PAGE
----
Wind Power News: Oregon
These news and opinion items are gathered by National Wind Watch to help keep readers informed about developments related to industrial wind energy. They are the products of the organizations or individuals noted and do not necessarily reflect the opinions of National Wind Watch.
Regulators have cleared Apple’s Oregon wind power project to use the biggest turbines ever deployed in the Pacific Northwest. Project developer Avangrid Renewables said it hasn’t made a final decision on the machines it will use at the Montague Wind Power Facility, but regulators last week granted a site-certificate amendment that allows for turbines with rotor diameters of 136 meters and generating capacities of 3.6 megawatts. The biggest turbines in the region now top out around 100 to 110 meters . . .
PacifiCorp and Portland General Electric pitched new resource plans to regulators last week that include major investments in renewable energy. PacifiCorp’s $3.5 billion proposal entails building 1,100 megawatts of new wind farms in Wyoming, upgrading another 1,000 megawatts of existing windmills there to provide more power, and building a new transmission line to ease bottlenecks on the grid and bring all that green energy to market. PGE touted a smaller but ambitious expansion that would have it build or buy . . .
On the brink of construction, a 292-turbine wind farm slated for Umatilla and Morrow counties is changing hands. NextEra Energy, based in Juno Beach, Florida, has purchased the development rights for the Wheatridge Wind Energy Facility and is now working to transfer the project’s site certificate through the Oregon Department of Energy. Wheatridge was pioneered by Ione farmer Jerry Rietmann before the facility sold to NextEra in April, according to documents. One month later, the Energy Facility Siting Council issued . . .
Fewer but bigger turbines – the most powerful ever deployed in the Northwest – could reduce the footprint and improve the economics of an Oregon wind farm that Apple is counting on for vast amounts of clean energy. Project developer Avangrid Renewables is seeking a permit amendment for the Montague Wind Power Facility that would allow it to use a turbine model with a rotor diameter of 136 meters and generating capacity of 3.6 megawatts. That’s a big step up from the . . .
This old man is going on 80, and ever since I rolled into Oregon in ’51 on my beautiful 1947 Harley—and in later years literally soared over the sprawling sagebrush and rim rocks, sharing airspace with eagles—I’ve discovered more and more animals, plants and places and people to keep me busy helping to save. I’ve had the honor and delight to spend hours, days and years sharing the high desert with my family and so many friends in the Fort . . .
The system will feature a tower-mounted, computer-connected camera able to determine if an approaching bird is an eagle and whether it’s flying toward the blades. If both those answers are yes, the computer triggers a ground-level deterrent: randomly moving, brightly colored facsimiles of people, designed to play into eagles’ apparent aversion to humans. “There’s no research available, but hopefully those will deter the eagles from coming closer to the turbines,” Albertani said. “We want the deterrent to be simple and affordable.” At the root of each turbine blade will be a vibration sensor able to detect the kind of thump produced by a bird hitting a blade. Whenever such a thump is detected, recorded video data from a blade-mounted micro-camera can be examined to tell if the impact was caused by an eagle or something else.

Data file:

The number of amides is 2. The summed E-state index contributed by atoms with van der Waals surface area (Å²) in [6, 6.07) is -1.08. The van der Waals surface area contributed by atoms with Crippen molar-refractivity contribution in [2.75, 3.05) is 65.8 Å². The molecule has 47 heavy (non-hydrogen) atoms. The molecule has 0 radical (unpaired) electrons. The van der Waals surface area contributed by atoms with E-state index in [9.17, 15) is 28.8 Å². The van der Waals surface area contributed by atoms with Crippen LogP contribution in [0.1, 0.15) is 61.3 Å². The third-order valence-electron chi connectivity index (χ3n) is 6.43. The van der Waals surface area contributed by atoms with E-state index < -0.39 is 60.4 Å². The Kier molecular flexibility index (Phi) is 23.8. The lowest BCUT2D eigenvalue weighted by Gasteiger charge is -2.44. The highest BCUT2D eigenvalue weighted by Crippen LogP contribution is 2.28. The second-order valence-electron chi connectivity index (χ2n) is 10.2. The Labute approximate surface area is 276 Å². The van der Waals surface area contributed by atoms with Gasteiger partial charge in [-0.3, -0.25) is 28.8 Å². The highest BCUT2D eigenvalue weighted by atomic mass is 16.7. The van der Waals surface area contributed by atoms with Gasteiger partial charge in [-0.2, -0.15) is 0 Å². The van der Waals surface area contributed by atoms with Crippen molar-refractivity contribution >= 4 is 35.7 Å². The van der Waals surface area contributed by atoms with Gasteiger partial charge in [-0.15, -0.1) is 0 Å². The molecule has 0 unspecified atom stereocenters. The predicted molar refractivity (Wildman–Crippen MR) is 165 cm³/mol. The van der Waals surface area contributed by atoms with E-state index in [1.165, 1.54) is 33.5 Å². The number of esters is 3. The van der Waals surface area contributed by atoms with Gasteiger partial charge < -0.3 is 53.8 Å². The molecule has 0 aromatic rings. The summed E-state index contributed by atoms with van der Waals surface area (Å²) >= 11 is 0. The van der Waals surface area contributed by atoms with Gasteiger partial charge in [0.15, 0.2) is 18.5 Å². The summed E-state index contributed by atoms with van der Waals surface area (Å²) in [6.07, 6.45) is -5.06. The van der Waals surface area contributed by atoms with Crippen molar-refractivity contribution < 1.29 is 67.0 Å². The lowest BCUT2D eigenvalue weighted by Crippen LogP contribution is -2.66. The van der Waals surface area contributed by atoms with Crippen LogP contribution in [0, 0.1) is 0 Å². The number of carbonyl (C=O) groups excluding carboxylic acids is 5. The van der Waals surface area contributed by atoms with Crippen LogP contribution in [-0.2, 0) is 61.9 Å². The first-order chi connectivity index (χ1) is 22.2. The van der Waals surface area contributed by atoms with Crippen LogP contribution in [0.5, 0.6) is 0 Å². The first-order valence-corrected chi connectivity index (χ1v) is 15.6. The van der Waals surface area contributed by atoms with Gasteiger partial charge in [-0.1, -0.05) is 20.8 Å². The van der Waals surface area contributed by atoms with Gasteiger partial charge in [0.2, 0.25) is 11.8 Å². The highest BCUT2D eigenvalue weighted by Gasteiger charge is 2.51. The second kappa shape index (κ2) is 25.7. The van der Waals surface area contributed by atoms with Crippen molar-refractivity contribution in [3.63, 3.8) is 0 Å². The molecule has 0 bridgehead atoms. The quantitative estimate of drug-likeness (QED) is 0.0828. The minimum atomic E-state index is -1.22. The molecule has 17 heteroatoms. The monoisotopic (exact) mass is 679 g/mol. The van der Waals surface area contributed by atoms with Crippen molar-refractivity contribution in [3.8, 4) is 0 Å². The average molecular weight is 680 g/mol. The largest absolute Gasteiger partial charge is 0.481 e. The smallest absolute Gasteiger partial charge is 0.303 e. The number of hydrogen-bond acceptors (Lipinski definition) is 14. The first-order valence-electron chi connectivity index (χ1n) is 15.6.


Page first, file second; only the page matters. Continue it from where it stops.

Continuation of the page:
BEND, Ore. – Two conservation groups are cheering a federal court ruling that they say seals the fate of a proposed wind-energy project in a place deemed very special and protected: Steens Mountain in southeast Oregon. Here’s the full text of a news release issued Wednesday by the Bend-based Oregon Natural Desert Association and the Audubon Society of Portland: The long-running case over the impacts of proposed industrial-scale wind energy development on Steens Mountain in southeastern Oregon was put to . . .
A federal court has killed a large wind energy project in southeast Oregon over concerns about a declining sage grouse population that needs the area to breed. The U.S. District Court in Portland vacated plans for the project Tuesday, bringing an end to lengthy litigation over the proposal by Columbia Energy Partners. The project proposal was for wind energy development on roughly 10,500 acres of private land in Harney County near Steens Mountain. The project called for 40 to 69 . . .
Northwest rivers are running high as all that winter snowpack melts into spring runoff. And that means the region is producing too much of a good thing: carbon-free, renewable energy in the form of both dam-generated hydropower along with electricity from spinning wind-farm turbines. That’s prompted the federal government to take an action it avoided during the last four years of drought conditions: shutting down wind power. That’s something the Bonneville Power Administration did each spring from 2010 to 2012, . . .
Marking the return of big wind power development in Oregon, Avangrid Renewables plans to break ground in September on the first phase of a 404-megawatt project in Gilliam County. As with the company’s Gala Solar project in Crook County, power from the 202-megawatt Phase I of the Montague project will go to a non-utility mystery buyer. One megawatt can power between 250 and 400 homes. “We do have a signed PPA for Phase I, but they do not wish to . . .